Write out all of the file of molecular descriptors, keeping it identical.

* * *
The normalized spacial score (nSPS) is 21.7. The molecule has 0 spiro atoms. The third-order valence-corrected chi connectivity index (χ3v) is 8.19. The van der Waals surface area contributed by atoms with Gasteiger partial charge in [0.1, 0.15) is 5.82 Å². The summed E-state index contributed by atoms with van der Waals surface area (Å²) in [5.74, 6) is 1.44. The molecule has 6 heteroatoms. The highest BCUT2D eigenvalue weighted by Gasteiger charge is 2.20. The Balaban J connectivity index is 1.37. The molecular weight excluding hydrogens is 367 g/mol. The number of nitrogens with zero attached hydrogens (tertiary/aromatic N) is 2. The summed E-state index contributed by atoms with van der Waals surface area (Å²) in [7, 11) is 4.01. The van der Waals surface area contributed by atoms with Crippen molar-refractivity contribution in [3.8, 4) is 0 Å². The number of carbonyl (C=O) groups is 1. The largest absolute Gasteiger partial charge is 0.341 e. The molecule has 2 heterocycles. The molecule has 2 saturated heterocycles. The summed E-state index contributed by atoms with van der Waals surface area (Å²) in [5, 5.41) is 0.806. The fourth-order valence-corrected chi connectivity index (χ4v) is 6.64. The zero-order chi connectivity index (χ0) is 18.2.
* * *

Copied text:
The normalized spacial score (nSPS) is 21.7. The molecule has 0 spiro atoms. The third-order valence-corrected chi connectivity index (χ3v) is 8.19. The van der Waals surface area contributed by atoms with Gasteiger partial charge in [0.1, 0.15) is 5.82 Å². The summed E-state index contributed by atoms with van der Waals surface area (Å²) in [5.74, 6) is 1.44. The molecule has 6 heteroatoms. The highest BCUT2D eigenvalue weighted by Gasteiger charge is 2.20. The Balaban J connectivity index is 1.37. The molecular weight excluding hydrogens is 367 g/mol. The number of nitrogens with zero attached hydrogens (tertiary/aromatic N) is 2. The summed E-state index contributed by atoms with van der Waals surface area (Å²) in [7, 11) is 4.01. The van der Waals surface area contributed by atoms with Crippen molar-refractivity contribution in [3.8, 4) is 0 Å². The number of carbonyl (C=O) groups is 1. The largest absolute Gasteiger partial charge is 0.341 e. The molecule has 2 heterocycles. The molecule has 2 saturated heterocycles. The summed E-state index contributed by atoms with van der Waals surface area (Å²) in [5, 5.41) is 0.806. The fourth-order valence-corrected chi connectivity index (χ4v) is 6.64. The zero-order chi connectivity index (χ0) is 18.2.